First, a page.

OOS 27-2 - Ecosystem impacts of invasive annual brome grasses

Thursday, August 11, 2016: 8:20 AM
Grand Floridian Blrm E, Ft Lauderdale Convention Center
Eugene W. Schupp, Wildland Resources and the Ecology Center, Utah State University, Logan, UT, Matthew J. Germino, Forest and Rangeland Ecosystem Science Center, US Geological Survey, Boise, ID, John M. Stark, Department of Biology, Utah State University, Logan, UT, Edith B. Allen, Department of Botany and Plant Sciences and Center for Conservation Biology, University of California, Riverside, Riverside, CA, Jayne Belnap, Southwest Biological Science Center, U.S. Geological Survey, Moab, UT and Benjamin M. Rau, Southern Research Station, US Forest Service, Aiken, SC

An understanding of the manifold impacts of exotic plant species on ecosystems is necessary to justify and guide efforts to limit their spread, restore natives, and plan for conservation.  Invasion by annual grasses such as Bromus tectorum, B. rubens, B. hordeaceus, and B. diandrus (hereafter collectively referred to as Bromus) result in major transformations in the structure and function of the ecosystems they dominate.  Invasion and domination by exotic Bromus can alter fuel bed conditions and thus fire cycles, microbial communities and thus nutrient cycling and carbon storage, water infiltration and use, invertebrate and vertebrate community structure, and more. While experiments that prove cause-and-effect impacts of Bromus are rare, inferences can be gleaned from the combination of Bromus-ecosystem associations, studies of ecosystem conditions of paired invaded versus uninvaded sites, and an understanding of underlying mechanisms.  The goal of this presentation is not to thoroughly review all aspects of ecosystem change following Bromus invasion, but rather to selectively highlight specific changes that demonstrate the breadth of alterations in ecosystem processes and then to emphasize the effects of Bromus invasion on two critical components of the animal community, ants and rodents.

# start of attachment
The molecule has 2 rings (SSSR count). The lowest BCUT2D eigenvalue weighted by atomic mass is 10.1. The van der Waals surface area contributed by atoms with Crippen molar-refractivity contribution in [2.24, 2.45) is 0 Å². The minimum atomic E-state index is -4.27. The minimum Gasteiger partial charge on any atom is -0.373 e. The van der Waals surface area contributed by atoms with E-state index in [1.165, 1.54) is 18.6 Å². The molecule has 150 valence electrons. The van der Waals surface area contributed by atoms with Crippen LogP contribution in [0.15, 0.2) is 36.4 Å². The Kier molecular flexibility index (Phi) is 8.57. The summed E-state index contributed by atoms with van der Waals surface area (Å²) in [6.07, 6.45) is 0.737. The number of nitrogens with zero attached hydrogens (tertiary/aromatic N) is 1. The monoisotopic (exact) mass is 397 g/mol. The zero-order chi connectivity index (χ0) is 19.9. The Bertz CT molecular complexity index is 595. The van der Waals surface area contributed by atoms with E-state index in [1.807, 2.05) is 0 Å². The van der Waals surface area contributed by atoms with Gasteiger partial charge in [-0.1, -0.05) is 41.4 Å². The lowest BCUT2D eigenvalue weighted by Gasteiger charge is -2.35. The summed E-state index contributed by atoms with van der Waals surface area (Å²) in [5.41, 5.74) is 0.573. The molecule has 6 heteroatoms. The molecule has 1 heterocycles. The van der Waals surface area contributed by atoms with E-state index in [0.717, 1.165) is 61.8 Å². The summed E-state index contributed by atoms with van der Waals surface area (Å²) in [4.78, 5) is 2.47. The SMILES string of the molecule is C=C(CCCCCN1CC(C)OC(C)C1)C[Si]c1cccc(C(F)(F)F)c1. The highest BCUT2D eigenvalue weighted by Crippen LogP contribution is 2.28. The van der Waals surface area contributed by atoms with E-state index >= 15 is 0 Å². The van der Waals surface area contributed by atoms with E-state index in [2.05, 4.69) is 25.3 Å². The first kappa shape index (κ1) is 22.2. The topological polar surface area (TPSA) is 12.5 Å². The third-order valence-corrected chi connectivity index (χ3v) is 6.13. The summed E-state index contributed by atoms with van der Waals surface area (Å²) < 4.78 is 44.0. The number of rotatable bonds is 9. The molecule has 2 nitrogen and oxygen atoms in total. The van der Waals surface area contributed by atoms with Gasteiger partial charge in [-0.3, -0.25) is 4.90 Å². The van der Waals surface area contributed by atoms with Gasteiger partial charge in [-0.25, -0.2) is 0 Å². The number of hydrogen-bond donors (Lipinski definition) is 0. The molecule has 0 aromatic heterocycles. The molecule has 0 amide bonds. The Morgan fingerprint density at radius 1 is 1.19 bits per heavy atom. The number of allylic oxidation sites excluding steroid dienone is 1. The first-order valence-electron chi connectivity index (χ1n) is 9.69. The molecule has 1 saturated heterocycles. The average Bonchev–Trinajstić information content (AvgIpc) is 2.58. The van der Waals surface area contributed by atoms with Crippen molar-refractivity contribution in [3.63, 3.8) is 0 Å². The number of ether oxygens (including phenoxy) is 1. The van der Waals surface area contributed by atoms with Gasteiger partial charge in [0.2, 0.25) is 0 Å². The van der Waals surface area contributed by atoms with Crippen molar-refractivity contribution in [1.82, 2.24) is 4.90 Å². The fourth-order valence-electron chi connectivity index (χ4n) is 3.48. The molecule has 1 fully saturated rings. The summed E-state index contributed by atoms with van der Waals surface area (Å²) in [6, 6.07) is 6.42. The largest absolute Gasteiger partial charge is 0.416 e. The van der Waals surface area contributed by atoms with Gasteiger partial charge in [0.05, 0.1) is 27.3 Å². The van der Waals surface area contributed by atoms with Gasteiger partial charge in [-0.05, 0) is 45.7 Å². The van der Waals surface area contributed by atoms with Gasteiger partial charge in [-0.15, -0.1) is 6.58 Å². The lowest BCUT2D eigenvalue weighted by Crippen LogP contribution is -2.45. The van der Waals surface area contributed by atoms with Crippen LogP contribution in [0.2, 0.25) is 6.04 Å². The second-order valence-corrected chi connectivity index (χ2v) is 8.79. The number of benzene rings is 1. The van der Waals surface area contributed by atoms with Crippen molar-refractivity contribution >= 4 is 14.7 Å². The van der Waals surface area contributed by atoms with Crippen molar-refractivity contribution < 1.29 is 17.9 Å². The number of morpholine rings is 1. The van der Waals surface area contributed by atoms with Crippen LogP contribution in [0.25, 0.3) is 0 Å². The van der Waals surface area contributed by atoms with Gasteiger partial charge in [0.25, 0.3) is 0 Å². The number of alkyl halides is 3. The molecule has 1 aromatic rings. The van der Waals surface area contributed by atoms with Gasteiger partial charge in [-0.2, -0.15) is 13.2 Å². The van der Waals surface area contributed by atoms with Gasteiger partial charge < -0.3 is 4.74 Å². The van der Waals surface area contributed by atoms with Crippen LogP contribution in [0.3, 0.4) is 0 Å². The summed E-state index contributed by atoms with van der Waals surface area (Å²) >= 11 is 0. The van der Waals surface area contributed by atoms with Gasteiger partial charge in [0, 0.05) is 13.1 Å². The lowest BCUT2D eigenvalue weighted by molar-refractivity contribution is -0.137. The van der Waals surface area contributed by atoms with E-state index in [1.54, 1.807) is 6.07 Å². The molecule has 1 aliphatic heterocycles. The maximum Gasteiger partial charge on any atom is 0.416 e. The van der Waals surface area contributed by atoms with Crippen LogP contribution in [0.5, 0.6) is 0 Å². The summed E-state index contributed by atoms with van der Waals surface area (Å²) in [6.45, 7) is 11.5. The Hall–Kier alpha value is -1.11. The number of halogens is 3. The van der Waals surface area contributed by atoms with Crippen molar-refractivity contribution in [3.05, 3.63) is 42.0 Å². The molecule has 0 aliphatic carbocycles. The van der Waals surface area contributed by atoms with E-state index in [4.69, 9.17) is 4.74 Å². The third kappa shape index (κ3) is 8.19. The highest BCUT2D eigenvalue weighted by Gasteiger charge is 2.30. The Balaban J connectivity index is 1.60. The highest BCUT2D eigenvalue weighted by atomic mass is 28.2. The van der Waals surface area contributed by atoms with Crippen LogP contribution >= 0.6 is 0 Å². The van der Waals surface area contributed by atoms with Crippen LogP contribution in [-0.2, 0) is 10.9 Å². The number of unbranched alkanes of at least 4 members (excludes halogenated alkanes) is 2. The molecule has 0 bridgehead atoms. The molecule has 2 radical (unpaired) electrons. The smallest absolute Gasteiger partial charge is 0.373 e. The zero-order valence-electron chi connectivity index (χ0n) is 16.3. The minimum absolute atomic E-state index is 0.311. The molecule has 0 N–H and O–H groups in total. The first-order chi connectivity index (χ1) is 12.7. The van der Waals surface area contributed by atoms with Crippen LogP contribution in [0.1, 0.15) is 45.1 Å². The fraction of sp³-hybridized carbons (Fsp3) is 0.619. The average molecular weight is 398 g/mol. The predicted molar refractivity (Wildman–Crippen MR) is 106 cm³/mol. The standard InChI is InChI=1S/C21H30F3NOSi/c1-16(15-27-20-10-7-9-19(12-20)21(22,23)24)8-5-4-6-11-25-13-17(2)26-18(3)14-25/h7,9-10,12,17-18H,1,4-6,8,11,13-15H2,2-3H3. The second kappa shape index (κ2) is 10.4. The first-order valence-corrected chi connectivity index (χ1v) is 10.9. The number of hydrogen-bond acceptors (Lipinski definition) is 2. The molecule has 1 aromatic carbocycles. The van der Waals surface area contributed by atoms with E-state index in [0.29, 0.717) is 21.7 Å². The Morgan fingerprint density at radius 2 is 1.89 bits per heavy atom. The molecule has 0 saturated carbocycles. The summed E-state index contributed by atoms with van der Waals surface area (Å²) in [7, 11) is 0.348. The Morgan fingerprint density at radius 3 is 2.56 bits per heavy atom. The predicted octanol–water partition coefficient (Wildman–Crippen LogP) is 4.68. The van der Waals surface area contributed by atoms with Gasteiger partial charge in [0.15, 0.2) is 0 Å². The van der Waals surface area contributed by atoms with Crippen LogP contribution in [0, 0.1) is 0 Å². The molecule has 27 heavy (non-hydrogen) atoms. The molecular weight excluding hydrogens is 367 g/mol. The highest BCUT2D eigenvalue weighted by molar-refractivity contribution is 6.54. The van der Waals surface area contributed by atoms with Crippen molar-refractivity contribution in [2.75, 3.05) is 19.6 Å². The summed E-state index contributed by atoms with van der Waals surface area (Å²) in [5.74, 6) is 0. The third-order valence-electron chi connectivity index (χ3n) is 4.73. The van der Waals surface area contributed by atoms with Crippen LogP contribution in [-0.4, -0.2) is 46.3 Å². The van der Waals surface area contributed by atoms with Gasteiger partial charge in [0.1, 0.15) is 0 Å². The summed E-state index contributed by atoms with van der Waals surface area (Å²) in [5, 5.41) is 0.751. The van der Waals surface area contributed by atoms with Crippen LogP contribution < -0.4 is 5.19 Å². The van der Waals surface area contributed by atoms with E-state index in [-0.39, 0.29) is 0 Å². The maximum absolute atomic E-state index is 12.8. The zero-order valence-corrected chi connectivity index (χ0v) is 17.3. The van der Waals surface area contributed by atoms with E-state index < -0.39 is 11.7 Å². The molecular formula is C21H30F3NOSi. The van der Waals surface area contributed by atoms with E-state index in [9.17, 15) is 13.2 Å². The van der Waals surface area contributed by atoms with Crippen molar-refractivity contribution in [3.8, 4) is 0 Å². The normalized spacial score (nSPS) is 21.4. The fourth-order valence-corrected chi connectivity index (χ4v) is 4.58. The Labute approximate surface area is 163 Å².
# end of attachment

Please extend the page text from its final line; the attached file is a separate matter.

Bromus typically establishes in bare soil patches and can eventually replace perennials such as woody species or bunchgrasses, creating a homogeneous annual cover.  Plant productivity and cover are less stable when Bromus dominates.  Bromus’ “flash” of growth followed by senescence early in the growing season, combined with shallow rooting and annual habit, may lead to incomplete use of deep soil water, reduced C sequestration, and accelerated nutrient cycling.  Litter produced by Bromus alters nearly all aspects of ecosystems and increases wildfire occurrence.  Changes in litter, fire, and soil properties appear to feedback to reinforce Bromus’ dominance in a pattern that portends desertification.  Conversion to Bromus domination has been shown to increase ant abundance up to 10-fold while altering community structure; conversion appears to greatly increase the abundance of common species/functional groups but decrease the abundance of less common species and functional groups. Bromus invasion also impacts rodent communities, but differently than for ants.  Conversion to Bromus resulted in substantial decreases in rodent abundances (an order of magnitude) and species richness (9 to 5 species). Further, we have evidence that the longer a site is Bromus-dominated, the greater the degradation of the rodent community.